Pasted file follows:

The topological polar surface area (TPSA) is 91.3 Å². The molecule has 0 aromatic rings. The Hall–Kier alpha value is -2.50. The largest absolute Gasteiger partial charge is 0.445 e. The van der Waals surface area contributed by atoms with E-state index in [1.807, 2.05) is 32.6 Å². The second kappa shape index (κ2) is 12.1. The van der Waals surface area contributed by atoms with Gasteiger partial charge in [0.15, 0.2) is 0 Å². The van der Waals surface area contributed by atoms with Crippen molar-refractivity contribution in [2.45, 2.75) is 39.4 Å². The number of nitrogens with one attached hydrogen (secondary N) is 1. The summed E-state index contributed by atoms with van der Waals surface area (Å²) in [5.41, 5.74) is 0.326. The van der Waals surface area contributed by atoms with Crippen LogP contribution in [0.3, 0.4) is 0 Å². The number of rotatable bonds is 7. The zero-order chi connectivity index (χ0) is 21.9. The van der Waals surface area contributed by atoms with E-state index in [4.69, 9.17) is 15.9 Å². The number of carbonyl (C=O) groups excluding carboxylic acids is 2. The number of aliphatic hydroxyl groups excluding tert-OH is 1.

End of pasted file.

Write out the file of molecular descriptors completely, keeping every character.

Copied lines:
The topological polar surface area (TPSA) is 91.3 Å². The molecule has 0 aromatic rings. The Hall–Kier alpha value is -2.50. The largest absolute Gasteiger partial charge is 0.445 e. The van der Waals surface area contributed by atoms with E-state index in [1.807, 2.05) is 32.6 Å². The second kappa shape index (κ2) is 12.1. The van der Waals surface area contributed by atoms with Gasteiger partial charge in [0.15, 0.2) is 0 Å². The van der Waals surface area contributed by atoms with Crippen molar-refractivity contribution in [2.45, 2.75) is 39.4 Å². The number of nitrogens with one attached hydrogen (secondary N) is 1. The summed E-state index contributed by atoms with van der Waals surface area (Å²) in [5.41, 5.74) is 0.326. The van der Waals surface area contributed by atoms with Crippen LogP contribution in [0.3, 0.4) is 0 Å². The number of rotatable bonds is 7. The zero-order chi connectivity index (χ0) is 21.9. The van der Waals surface area contributed by atoms with E-state index in [4.69, 9.17) is 15.9 Å². The number of carbonyl (C=O) groups excluding carboxylic acids is 2. The number of aliphatic hydroxyl groups excluding tert-OH is 1.